47

As outlined in the bug report, the issue is that an authentication dialog shows up on trustworthy.com, so oblivious users (and let's be honest, many users who pay attention as well) will type in their username and password, not realizing they're actually sending it to malicious.com. Combine this with a very similar looking domain (e.g. trustw0rthy.com), and ...


2

Like a normal (not same-site) cookie the Authorization header for Basic Authentication is always send with a normal HTTP request when the site is accessed and credentials are known, no matter if cross-site or not. There is no way to specify a different policy for this header.


2

The credentials are not part of the DNS query so they are not visible there. The credentials are included in the encrypted part of HTTPS so that the ISP cannot see these either.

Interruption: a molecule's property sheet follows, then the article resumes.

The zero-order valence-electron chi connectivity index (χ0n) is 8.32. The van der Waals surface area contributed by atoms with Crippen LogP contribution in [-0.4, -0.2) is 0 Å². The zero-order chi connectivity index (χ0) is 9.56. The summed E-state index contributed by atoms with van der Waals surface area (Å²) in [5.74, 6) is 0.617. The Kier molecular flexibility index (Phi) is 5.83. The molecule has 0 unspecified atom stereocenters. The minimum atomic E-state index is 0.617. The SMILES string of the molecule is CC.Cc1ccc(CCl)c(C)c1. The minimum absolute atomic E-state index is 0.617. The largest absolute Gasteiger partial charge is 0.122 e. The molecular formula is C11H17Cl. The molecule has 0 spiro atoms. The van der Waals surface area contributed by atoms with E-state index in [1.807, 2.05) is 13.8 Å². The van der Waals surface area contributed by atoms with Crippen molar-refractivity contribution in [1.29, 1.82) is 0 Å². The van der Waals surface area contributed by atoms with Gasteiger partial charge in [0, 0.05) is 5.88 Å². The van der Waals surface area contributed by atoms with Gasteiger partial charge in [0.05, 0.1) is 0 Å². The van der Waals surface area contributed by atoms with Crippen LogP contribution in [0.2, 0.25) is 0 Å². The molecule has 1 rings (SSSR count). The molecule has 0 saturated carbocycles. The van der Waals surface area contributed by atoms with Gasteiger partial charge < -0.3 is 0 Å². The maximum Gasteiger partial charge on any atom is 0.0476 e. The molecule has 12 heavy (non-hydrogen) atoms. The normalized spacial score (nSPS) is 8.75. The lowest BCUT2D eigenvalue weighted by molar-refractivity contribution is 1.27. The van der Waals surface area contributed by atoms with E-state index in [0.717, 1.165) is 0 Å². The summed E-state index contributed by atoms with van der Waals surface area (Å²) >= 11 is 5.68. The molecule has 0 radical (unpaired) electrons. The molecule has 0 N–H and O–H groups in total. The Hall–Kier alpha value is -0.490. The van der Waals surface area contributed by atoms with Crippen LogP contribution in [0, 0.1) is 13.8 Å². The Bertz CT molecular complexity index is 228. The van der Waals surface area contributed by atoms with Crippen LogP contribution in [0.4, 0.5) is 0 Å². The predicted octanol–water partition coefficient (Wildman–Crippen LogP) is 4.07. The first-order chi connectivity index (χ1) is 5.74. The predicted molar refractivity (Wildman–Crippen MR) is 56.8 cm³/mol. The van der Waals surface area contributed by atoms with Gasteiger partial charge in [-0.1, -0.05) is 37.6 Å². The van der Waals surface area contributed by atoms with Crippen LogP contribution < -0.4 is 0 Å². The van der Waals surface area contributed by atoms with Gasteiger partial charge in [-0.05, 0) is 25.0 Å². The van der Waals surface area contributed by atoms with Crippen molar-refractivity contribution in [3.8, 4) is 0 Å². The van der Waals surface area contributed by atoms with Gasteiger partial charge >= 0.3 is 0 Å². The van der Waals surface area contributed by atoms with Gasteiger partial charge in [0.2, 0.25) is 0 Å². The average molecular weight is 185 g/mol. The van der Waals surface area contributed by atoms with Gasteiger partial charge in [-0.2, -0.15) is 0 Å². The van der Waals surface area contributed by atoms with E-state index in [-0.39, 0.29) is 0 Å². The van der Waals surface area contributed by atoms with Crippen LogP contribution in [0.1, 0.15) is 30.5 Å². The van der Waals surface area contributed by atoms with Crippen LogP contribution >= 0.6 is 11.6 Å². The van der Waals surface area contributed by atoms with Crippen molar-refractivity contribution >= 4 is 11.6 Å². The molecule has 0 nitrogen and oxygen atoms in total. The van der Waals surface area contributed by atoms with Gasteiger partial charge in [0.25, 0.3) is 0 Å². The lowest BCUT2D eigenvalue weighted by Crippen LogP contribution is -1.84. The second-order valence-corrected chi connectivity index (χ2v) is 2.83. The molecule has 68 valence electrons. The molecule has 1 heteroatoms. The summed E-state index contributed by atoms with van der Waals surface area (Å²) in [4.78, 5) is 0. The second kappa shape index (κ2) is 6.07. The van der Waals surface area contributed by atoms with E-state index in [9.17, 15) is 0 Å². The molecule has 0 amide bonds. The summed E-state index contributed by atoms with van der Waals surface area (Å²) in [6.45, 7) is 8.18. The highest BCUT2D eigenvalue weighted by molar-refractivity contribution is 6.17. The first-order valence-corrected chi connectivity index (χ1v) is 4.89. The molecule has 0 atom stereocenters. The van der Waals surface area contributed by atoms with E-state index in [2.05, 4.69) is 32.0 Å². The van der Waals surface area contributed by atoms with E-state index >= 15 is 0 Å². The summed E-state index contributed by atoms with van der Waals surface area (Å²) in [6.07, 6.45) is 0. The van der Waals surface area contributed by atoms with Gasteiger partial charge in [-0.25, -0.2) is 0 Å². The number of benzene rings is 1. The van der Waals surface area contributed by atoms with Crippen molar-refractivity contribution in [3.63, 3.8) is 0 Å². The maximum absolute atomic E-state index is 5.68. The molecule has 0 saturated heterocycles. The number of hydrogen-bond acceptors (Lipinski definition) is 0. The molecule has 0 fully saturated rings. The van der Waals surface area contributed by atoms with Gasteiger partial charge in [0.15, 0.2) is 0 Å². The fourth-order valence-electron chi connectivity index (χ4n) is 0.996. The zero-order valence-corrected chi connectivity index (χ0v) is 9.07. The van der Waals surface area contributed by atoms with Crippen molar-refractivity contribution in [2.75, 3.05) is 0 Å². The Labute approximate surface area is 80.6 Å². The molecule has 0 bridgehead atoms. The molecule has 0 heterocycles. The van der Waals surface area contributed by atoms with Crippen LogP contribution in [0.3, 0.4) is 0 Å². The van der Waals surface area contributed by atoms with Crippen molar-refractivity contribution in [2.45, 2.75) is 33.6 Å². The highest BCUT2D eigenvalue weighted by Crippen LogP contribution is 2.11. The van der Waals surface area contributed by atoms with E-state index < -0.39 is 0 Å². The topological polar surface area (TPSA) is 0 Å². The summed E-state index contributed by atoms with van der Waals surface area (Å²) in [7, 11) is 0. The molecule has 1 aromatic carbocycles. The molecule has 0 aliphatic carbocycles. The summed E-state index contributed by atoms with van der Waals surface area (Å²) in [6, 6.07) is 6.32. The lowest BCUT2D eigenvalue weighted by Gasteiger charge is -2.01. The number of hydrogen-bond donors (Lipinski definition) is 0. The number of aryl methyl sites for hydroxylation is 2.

1

I can think of three points: You must use HTTPS, or password will be sent in plaintext. But you need HTTPS for all authentication so this is not specific to basic auth. (I wouldn't really care about the fact that the password hits the network multiple times instead of once. Either you use HTTPS, and then it is fine, or you don't, and then just sending it ...


1

Using Basic Authentication over HTTPS is considered to be secure as the main issue with Basic Authentication is that the credentials are sent over clear text. However, there are some common practices that make using Basic Authentication a bad idea. The following are some examples: Usually no request limiting is put in place - This can allow brute force ...


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